Violation Prevention While identifying compliance violations isrepparttar 105319 first step inrepparttar 105320 process of regulatory compliance, detection alone is insufficient. Knowledge of a violation is important, but stoppingrepparttar 105321 violation before it ever leavesrepparttar 105322 gateway is imperative. A compliance solution that is deployed atrepparttar 105323 email gateway ensures that no messages will leave or enterrepparttar 105324 organization without first passing throughrepparttar 105325 appliance. This ensures thatrepparttar 105326 organization is not left exposed to employee error or malicious intent, whether from outsiderepparttar 105327 gateway or within it.

Intellectual Property Theft Has Never Been Easier - Is your enterprise protected?

Written by CipherTrust

Intellectual property (IP) is atrepparttar core of any business. Confidential manufacturing processes, financial information, customer lists, digital source code, marketing strategies, research data or any other compilation of information used to obtain competitive advantage could be deadly to your enterprise if it ends up inrepparttar 105302 wrong hands.

Email-Based Communication Vulnerabilities IP can leaverepparttar 105303 enterprise at any of a number of points. Failure to quickly recognize and protect these “soft spots” in your network security could have tragic results forrepparttar 105304 long-term viability ofrepparttar 105305 company.

Attachment and content filtering Unless your email security solution includes robust attachment and content filtering elements, anyone with access to your email network can send literally file cabinets worth of information to a private email account, to be retrieved at their convenience from any computer inrepparttar 105306 world. A single attachment can contain many years’ worth of confidential information, and if you allow it to leave your enterprise gateway, you may as well just publish it.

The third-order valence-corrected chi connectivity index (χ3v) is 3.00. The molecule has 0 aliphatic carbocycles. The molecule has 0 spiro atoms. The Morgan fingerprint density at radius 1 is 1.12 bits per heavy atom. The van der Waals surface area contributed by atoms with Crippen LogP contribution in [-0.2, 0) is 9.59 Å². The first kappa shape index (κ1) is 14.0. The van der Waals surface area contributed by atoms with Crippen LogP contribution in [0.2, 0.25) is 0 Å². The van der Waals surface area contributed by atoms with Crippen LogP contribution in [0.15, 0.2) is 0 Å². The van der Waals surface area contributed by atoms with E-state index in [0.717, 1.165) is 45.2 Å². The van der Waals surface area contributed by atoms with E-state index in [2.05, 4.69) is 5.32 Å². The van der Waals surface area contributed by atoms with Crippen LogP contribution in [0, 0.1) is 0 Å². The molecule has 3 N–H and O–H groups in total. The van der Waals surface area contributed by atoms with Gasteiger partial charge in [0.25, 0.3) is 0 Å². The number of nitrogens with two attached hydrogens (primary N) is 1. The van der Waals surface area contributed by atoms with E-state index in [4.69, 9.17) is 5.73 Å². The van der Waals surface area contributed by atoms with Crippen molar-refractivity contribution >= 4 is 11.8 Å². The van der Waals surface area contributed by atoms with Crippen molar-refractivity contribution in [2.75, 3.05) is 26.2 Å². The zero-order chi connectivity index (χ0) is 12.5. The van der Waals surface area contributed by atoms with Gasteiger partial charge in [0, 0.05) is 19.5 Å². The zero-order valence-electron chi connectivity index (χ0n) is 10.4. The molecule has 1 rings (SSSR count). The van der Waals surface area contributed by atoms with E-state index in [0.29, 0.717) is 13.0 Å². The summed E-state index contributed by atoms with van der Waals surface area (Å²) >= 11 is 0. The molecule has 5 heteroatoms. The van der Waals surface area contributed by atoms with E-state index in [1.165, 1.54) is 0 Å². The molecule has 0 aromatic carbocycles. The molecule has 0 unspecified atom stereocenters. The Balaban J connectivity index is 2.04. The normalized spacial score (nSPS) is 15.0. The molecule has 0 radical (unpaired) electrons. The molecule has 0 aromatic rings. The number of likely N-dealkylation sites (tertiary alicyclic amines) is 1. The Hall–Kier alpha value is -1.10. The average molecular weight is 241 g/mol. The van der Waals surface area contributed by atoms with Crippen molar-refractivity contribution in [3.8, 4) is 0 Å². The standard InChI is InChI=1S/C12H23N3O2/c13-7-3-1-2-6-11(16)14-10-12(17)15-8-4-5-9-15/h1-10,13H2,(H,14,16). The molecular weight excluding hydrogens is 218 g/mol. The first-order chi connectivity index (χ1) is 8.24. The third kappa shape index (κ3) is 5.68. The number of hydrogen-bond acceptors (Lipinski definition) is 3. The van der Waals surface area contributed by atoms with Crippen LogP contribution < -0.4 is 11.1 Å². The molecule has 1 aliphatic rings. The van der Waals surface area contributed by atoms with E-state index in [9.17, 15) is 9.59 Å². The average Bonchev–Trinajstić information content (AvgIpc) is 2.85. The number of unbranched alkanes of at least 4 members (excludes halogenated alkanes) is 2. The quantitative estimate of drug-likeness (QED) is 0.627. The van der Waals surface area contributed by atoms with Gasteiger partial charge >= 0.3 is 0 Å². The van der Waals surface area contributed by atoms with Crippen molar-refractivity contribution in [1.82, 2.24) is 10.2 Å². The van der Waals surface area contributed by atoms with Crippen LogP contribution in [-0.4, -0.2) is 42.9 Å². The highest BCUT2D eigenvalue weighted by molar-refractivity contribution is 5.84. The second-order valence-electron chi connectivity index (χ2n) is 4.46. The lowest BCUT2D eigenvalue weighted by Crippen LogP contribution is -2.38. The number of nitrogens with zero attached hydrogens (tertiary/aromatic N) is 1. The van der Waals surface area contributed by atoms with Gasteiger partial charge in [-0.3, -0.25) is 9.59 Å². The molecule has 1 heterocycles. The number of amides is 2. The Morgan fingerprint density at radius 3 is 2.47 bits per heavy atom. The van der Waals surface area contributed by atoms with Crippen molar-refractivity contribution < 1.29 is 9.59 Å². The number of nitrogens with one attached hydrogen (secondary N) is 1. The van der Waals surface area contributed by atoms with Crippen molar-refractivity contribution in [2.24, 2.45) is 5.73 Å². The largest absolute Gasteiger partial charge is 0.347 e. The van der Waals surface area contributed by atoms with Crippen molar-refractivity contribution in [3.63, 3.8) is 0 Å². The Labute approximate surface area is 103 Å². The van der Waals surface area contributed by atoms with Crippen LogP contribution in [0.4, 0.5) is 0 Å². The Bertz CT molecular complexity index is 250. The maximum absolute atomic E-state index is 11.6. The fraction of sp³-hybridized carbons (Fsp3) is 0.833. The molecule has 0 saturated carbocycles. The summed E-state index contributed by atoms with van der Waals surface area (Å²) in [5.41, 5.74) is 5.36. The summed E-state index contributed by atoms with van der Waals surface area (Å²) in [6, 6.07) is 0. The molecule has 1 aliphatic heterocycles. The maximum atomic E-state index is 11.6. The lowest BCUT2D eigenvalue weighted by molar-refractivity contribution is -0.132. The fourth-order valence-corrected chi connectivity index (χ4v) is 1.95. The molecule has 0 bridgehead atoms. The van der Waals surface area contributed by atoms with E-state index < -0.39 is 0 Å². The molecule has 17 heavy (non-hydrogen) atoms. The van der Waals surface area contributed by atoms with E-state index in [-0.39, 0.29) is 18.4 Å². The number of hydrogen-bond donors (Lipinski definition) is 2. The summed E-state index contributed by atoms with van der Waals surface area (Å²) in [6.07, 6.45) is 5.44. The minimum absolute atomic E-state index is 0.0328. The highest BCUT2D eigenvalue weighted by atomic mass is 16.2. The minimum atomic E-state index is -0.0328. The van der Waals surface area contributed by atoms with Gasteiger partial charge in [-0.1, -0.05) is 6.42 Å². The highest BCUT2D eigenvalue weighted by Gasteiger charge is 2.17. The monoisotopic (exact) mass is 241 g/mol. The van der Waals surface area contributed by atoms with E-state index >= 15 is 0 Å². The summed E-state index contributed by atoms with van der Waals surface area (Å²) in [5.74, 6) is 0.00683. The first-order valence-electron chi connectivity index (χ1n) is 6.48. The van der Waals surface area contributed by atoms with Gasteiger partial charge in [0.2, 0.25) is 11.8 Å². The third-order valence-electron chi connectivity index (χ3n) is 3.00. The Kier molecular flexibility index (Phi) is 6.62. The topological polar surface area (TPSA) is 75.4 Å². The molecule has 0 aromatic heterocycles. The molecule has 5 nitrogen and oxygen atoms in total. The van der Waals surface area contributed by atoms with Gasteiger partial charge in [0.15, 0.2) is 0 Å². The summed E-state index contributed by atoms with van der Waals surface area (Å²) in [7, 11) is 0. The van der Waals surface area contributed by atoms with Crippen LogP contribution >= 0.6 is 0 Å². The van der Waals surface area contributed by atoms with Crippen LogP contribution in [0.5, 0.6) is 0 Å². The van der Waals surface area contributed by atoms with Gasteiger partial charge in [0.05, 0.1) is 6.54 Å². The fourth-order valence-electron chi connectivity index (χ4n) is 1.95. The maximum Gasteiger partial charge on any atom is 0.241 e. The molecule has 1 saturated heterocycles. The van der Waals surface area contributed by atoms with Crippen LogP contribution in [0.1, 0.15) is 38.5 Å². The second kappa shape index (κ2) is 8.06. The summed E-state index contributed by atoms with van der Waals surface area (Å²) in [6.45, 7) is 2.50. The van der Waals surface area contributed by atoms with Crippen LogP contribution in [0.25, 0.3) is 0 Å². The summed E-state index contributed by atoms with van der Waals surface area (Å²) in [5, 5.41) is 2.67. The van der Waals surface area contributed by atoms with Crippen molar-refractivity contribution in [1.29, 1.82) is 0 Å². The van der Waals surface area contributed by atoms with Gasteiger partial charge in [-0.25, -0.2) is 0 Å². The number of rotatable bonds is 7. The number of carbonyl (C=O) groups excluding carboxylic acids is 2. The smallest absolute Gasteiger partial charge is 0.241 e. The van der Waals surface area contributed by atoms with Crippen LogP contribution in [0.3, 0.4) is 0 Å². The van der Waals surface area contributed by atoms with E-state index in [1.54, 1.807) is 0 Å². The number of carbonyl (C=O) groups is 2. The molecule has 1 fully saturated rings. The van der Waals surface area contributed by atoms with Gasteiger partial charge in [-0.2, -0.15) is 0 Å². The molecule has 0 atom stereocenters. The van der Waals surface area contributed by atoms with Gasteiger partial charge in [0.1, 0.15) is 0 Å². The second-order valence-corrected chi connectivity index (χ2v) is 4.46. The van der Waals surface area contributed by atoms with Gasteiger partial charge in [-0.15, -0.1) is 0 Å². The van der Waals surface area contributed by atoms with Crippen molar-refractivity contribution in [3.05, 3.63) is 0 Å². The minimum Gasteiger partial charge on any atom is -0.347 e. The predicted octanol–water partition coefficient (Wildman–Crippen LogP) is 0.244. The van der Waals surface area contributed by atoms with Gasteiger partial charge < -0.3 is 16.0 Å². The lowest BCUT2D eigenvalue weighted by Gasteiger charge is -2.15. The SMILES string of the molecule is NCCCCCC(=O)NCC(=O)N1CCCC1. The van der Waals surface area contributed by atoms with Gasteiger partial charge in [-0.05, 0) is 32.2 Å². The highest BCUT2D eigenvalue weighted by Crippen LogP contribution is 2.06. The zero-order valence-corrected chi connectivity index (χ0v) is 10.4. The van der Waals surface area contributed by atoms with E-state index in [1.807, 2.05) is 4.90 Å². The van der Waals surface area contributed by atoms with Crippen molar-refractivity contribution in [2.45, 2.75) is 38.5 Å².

Intrusion prevention Intrusion prevention is another Achilles’ heel for companies with inadequate email security in place. Even intermediate hackers can use email to gain access torepparttar 105307 company’s digital backbone unlessrepparttar 105308 necessary steps have been taken to keep them out. Once these hackers have access torepparttar 105309 network, they can steal virtually anything stored anywhere on your network. For an example, we need look no farther back than August 2004, whenrepparttar 105310 University of California, Berkeley suffered a network intrusion that resulted inrepparttar 105311 theft ofrepparttar 105312 personal information of about 600,000 people.

Email encryption Failure to encrypt email communication can also provide opportunity for would-be IP thieves. Messages to trusted partners, customers or any other recipients outsiderepparttar 105313 network can be intercepted and read by anyone with rudimentary knowledge of email systems. Encrypting these conversations ensures that nobody butrepparttar 105314 sender and recipient haverepparttar 105315 ability to readrepparttar 105316 messages contained withinrepparttar 105317 email.

Phishing The explosion in phishing attacks, which utilize social engineering tactics to extract confidential information from email users, has presented a completely new and extremely dangerous method of IP theft. Unwitting employees are an easy target for phishers, who may pose as business partners, clients or any other “friendly” sender in order to gain access to sensitive information.